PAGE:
If all the temple-rec holding saints in those 6 temple districts filled every seat for every session, then yes, they’d consider another temple somewhere.

    I’ve heard wonderful stories of inspiration about where to build chapels. I’m confident that the Lord would be just as involved, perhaps more so, in where to build temples.

  8. 8 Bookslinger August 29, 2006 at 12:47 pm

    From one viewpoint, bringing early converts from Europe to the United States saved many of their descendents from having to go through the horrors of World War I and World War II.

    Those two wars brought tremendous suffering upon the civilians of almost all European countries.

    I’m the first LDS in my family. My Jewish grandfather came to the US from Poland as a boy, prior to WW I.

    My father was born in the United States in the early 1930’s. I sometimes think of what would have happened had grandfather and his family not come here.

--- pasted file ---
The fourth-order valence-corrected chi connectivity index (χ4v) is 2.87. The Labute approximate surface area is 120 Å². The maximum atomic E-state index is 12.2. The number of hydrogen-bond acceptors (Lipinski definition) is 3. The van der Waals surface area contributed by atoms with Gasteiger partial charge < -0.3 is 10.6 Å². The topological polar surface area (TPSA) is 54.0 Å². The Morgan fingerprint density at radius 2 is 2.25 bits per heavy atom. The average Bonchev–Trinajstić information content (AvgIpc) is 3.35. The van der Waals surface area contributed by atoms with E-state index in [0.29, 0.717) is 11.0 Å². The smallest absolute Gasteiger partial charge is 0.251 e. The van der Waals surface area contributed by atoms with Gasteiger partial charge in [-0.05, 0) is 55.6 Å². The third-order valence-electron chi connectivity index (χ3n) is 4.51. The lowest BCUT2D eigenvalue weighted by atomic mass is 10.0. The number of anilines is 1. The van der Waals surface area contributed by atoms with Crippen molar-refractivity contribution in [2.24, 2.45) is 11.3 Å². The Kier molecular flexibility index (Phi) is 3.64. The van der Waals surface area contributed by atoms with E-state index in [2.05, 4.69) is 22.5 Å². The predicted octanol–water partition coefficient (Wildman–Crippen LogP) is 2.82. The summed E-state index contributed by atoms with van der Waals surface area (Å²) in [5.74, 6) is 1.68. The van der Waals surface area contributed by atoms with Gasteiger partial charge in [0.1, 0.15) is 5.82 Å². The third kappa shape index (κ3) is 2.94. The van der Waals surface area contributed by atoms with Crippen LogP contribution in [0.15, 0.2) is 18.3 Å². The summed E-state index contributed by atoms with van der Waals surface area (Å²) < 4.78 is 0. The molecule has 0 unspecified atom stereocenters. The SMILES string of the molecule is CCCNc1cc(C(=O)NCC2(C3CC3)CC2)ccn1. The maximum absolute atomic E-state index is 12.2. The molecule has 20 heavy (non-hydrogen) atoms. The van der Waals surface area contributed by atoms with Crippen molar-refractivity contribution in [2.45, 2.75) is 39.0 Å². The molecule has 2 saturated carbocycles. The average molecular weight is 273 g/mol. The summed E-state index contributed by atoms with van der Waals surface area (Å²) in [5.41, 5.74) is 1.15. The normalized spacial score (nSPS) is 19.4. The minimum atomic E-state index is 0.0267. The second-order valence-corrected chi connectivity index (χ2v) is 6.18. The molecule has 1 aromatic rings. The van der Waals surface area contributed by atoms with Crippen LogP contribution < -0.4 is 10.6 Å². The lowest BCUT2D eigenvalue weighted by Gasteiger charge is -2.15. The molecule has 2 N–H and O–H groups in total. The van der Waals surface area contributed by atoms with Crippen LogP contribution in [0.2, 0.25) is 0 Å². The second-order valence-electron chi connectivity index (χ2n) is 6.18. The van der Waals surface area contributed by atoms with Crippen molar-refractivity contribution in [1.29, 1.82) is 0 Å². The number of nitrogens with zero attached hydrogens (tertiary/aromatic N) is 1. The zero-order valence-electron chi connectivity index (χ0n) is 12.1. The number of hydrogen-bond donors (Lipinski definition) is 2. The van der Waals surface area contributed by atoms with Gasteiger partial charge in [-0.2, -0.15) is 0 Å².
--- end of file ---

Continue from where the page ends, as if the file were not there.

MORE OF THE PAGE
One of my father’s first cousins married a man who survived a Nazi concentration camp as a teenager. I met him at my sister’s wedding in Florida. One day he wore a short-sleeved shirt. You could still see the numbers tattooed on his forearm.

    I’m only in my late 40’s. The Holocaust is not that far removed.

    And there are other many other holocausts that have transpired since WW II, and are still occurring throughout the world.

    The August Ensign has a story of an LDS sister who has been working with the child survivors of the holocaust in Bosnia.

  9. 9 Eric Nielson August 29, 2006 at 2:43 pm

    Kim:

    Thanks for stopping by. I think you get my point. It seems that Finland is getting a heck of a deal. I’m happy for them. I hope to see a day when there are 1,000 temples.

    Bookslinger:

    What you say here sounds pretty good. It makes sense that things would go by all kinds of numbers. I am sure it is not a simple decision.

    It is also interesting about ‘poaching’ for a temple. The Chicago temple is near vacant quite a bit. Many of the temples of the midwest have taken from their numbers.